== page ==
Search results: Found 7

Listing 1 - 7 of 7
Sort by
Invasive Alien Plants: Impacts on Development and Options for Management

Authors: --- ---
ISBN: 9781780646275; 9781786391346 Year: Pages: 232 DOI: 10.1079/9781780646275.0000 Language: English
Publisher: CABI
Subject: Ecology --- Agriculture (General) --- Plant Sciences
Added to DOAB on : 2020-10-16 13:13:57
License:

Loading...
Export citation

Choose an application

Abstract

Invasive alien plants pose a major threat to agriculture, the natural environment and livelihoods worldwide and create challenges for development. This is especially the case for those who live and work in rural areas. This book, for the first time, brings together a wide range of invasive plant specialists from the Asia-Pacific region who shares their experience in addressing the problem and delivering solutions. Mikania micrantha is used as case study in the book as it exemplifies many of the issues that need to be addressed. This neotropical vine is a major weed across the tropical humid zones of the region, where it smothers agroforestry, home gardens, natural forests and plantation production systems. The book emphasises the social and economic implications of plant invasion, and discusses direct impacts on livelihoods and biodiversity. It explains how various approaches to management including traditional ecological knowledge and classical biological control can be keys to the delivery of sustainable solutions, focusing on experiences in India, Nepal, Papua New Guinea and China. The use of policy frameworks in biological control and other management measures are also described.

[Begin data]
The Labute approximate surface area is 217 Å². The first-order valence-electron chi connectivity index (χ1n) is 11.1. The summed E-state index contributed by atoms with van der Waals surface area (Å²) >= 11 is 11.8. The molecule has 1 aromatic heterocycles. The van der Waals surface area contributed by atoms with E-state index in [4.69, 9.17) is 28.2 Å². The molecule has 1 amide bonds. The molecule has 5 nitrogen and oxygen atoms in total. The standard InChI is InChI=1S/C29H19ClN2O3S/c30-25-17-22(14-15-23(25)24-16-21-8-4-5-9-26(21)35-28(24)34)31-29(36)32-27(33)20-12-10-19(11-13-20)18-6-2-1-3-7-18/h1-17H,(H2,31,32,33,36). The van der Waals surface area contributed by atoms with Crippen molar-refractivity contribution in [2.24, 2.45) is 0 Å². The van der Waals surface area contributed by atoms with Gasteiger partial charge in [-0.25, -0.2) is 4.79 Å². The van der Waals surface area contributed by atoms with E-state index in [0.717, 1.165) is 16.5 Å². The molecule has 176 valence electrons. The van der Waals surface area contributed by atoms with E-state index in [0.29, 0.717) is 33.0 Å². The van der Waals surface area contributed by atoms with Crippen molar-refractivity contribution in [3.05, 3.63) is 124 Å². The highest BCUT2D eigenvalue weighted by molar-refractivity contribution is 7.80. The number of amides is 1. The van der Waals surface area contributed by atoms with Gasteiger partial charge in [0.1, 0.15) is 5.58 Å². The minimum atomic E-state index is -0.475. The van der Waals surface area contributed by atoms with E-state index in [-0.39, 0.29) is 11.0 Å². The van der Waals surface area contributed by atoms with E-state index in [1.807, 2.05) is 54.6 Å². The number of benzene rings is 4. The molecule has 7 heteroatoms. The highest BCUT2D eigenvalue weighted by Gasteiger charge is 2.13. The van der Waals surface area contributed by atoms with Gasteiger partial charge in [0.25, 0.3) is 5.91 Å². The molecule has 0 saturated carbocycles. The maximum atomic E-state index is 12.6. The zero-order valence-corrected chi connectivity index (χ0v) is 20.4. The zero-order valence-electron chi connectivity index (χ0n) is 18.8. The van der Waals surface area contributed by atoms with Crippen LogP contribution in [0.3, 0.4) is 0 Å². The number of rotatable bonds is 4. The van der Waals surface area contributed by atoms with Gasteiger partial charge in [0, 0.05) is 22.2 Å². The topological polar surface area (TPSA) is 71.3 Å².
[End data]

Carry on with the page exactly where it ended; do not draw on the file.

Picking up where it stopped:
Guide to the Naturalized and Invasive Plants of Eastern Africa

Authors: ---
ISBN: 9781786394385; 9781786392145 Year: Pages: 601 DOI: 10.1079/9781786392145.0000 Language: English
Publisher: CABI
Subject: Ecology --- Botany --- Agriculture (General)
Added to DOAB on : 2020-10-16 15:15:27
License:

Loading...
Export citation

Choose an application

Abstract